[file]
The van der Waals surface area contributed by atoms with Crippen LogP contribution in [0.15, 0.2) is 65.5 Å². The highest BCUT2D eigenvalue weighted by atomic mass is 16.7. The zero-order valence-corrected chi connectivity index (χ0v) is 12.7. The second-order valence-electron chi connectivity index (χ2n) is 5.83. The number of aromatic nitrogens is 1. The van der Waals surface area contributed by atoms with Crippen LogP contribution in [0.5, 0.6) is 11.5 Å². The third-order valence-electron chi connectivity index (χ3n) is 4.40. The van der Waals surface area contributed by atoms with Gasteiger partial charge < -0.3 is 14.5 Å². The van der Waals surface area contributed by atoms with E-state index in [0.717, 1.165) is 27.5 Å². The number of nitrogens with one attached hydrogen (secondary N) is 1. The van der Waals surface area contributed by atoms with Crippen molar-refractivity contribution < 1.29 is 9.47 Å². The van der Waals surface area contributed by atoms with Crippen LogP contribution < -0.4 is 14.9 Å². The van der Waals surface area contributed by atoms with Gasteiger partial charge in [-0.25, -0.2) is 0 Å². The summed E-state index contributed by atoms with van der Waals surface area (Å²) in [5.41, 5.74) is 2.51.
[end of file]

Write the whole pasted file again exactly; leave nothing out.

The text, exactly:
The van der Waals surface area contributed by atoms with Crippen LogP contribution in [0.15, 0.2) is 65.5 Å². The highest BCUT2D eigenvalue weighted by atomic mass is 16.7. The zero-order valence-corrected chi connectivity index (χ0v) is 12.7. The second-order valence-electron chi connectivity index (χ2n) is 5.83. The number of aromatic nitrogens is 1. The van der Waals surface area contributed by atoms with Crippen LogP contribution in [0.5, 0.6) is 11.5 Å². The third-order valence-electron chi connectivity index (χ3n) is 4.40. The van der Waals surface area contributed by atoms with Gasteiger partial charge < -0.3 is 14.5 Å². The van der Waals surface area contributed by atoms with E-state index in [0.717, 1.165) is 27.5 Å². The number of nitrogens with one attached hydrogen (secondary N) is 1. The van der Waals surface area contributed by atoms with Crippen molar-refractivity contribution < 1.29 is 9.47 Å². The van der Waals surface area contributed by atoms with Crippen LogP contribution < -0.4 is 14.9 Å². The van der Waals surface area contributed by atoms with Gasteiger partial charge in [-0.25, -0.2) is 0 Å². The summed E-state index contributed by atoms with van der Waals surface area (Å²) in [5.41, 5.74) is 2.51.